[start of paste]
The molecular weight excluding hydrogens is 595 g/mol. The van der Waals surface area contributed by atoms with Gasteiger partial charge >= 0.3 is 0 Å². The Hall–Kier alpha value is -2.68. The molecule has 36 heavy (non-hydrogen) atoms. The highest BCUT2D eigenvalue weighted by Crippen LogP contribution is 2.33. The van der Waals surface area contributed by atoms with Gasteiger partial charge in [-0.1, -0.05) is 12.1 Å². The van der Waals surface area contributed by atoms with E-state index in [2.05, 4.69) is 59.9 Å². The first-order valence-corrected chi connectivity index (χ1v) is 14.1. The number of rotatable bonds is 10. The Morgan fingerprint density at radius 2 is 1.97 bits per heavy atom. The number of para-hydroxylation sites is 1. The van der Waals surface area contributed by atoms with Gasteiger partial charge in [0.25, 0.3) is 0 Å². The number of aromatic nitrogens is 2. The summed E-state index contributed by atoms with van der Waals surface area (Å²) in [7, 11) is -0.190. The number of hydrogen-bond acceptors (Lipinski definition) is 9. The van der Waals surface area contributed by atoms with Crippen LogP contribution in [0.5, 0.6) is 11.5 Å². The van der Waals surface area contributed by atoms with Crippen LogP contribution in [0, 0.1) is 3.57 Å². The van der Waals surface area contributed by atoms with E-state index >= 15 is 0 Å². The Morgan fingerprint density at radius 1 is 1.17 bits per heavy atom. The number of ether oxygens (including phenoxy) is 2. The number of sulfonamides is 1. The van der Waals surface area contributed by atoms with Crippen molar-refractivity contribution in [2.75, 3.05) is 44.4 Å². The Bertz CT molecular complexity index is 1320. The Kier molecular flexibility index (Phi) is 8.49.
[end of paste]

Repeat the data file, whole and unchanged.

The molecular weight excluding hydrogens is 595 g/mol. The van der Waals surface area contributed by atoms with Gasteiger partial charge >= 0.3 is 0 Å². The Hall–Kier alpha value is -2.68. The molecule has 36 heavy (non-hydrogen) atoms. The highest BCUT2D eigenvalue weighted by Crippen LogP contribution is 2.33. The van der Waals surface area contributed by atoms with Gasteiger partial charge in [-0.1, -0.05) is 12.1 Å². The van der Waals surface area contributed by atoms with E-state index in [2.05, 4.69) is 59.9 Å². The first-order valence-corrected chi connectivity index (χ1v) is 14.1. The number of rotatable bonds is 10. The Morgan fingerprint density at radius 2 is 1.97 bits per heavy atom. The number of para-hydroxylation sites is 1. The van der Waals surface area contributed by atoms with Gasteiger partial charge in [0.25, 0.3) is 0 Å². The number of aromatic nitrogens is 2. The summed E-state index contributed by atoms with van der Waals surface area (Å²) in [7, 11) is -0.190. The number of hydrogen-bond acceptors (Lipinski definition) is 9. The van der Waals surface area contributed by atoms with Crippen LogP contribution in [0.5, 0.6) is 11.5 Å². The van der Waals surface area contributed by atoms with Crippen LogP contribution in [0, 0.1) is 3.57 Å². The van der Waals surface area contributed by atoms with E-state index >= 15 is 0 Å². The Morgan fingerprint density at radius 1 is 1.17 bits per heavy atom. The number of ether oxygens (including phenoxy) is 2. The number of sulfonamides is 1. The van der Waals surface area contributed by atoms with Crippen molar-refractivity contribution in [2.75, 3.05) is 44.4 Å². The Bertz CT molecular complexity index is 1320. The Kier molecular flexibility index (Phi) is 8.49.